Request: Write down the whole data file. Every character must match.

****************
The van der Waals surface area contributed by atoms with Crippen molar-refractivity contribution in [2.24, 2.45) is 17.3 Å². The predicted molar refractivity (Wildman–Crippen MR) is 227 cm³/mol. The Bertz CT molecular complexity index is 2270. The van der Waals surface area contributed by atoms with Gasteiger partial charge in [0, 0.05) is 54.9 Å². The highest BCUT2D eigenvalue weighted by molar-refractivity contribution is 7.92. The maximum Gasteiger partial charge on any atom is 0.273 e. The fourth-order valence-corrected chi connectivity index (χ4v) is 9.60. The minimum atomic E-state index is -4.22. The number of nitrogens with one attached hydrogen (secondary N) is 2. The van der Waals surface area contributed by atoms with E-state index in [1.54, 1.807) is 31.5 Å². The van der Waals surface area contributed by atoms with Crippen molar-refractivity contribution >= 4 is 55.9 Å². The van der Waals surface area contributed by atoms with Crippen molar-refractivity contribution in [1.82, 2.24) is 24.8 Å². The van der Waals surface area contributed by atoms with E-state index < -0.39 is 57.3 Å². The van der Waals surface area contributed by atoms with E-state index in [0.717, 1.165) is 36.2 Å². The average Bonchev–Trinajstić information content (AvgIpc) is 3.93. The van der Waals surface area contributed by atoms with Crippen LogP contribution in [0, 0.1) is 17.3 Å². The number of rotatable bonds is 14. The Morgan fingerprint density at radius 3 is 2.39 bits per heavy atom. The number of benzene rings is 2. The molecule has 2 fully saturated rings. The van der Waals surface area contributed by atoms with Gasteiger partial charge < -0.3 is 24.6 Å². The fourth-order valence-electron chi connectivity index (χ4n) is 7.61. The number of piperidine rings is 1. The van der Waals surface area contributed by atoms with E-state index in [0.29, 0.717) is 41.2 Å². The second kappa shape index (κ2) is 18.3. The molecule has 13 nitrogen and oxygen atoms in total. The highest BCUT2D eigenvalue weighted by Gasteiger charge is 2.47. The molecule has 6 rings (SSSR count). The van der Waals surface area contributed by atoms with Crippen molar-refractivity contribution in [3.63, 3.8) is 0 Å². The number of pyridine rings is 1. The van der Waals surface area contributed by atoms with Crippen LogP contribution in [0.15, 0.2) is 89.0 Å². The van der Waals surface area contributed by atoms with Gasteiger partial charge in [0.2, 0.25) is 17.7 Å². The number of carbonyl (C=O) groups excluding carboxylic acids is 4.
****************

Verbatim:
The van der Waals surface area contributed by atoms with Crippen molar-refractivity contribution in [2.24, 2.45) is 17.3 Å². The predicted molar refractivity (Wildman–Crippen MR) is 227 cm³/mol. The Bertz CT molecular complexity index is 2270. The van der Waals surface area contributed by atoms with Gasteiger partial charge in [0, 0.05) is 54.9 Å². The highest BCUT2D eigenvalue weighted by molar-refractivity contribution is 7.92. The maximum Gasteiger partial charge on any atom is 0.273 e. The fourth-order valence-corrected chi connectivity index (χ4v) is 9.60. The minimum atomic E-state index is -4.22. The number of nitrogens with one attached hydrogen (secondary N) is 2. The van der Waals surface area contributed by atoms with E-state index in [1.54, 1.807) is 31.5 Å². The van der Waals surface area contributed by atoms with Crippen molar-refractivity contribution >= 4 is 55.9 Å². The van der Waals surface area contributed by atoms with Crippen molar-refractivity contribution in [1.82, 2.24) is 24.8 Å². The van der Waals surface area contributed by atoms with E-state index < -0.39 is 57.3 Å². The van der Waals surface area contributed by atoms with E-state index in [0.717, 1.165) is 36.2 Å². The average Bonchev–Trinajstić information content (AvgIpc) is 3.93. The van der Waals surface area contributed by atoms with Crippen LogP contribution in [0, 0.1) is 17.3 Å². The number of rotatable bonds is 14. The Morgan fingerprint density at radius 3 is 2.39 bits per heavy atom. The number of benzene rings is 2. The molecule has 2 fully saturated rings. The van der Waals surface area contributed by atoms with Gasteiger partial charge < -0.3 is 24.6 Å². The fourth-order valence-electron chi connectivity index (χ4n) is 7.61. The number of piperidine rings is 1. The van der Waals surface area contributed by atoms with E-state index in [0.29, 0.717) is 41.2 Å². The second kappa shape index (κ2) is 18.3. The molecule has 13 nitrogen and oxygen atoms in total. The highest BCUT2D eigenvalue weighted by Gasteiger charge is 2.47. The molecule has 6 rings (SSSR count). The van der Waals surface area contributed by atoms with Crippen molar-refractivity contribution in [3.63, 3.8) is 0 Å². The number of pyridine rings is 1. The van der Waals surface area contributed by atoms with Crippen LogP contribution in [0.15, 0.2) is 89.0 Å². The van der Waals surface area contributed by atoms with Gasteiger partial charge in [0.2, 0.25) is 17.7 Å². The number of carbonyl (C=O) groups excluding carboxylic acids is 4.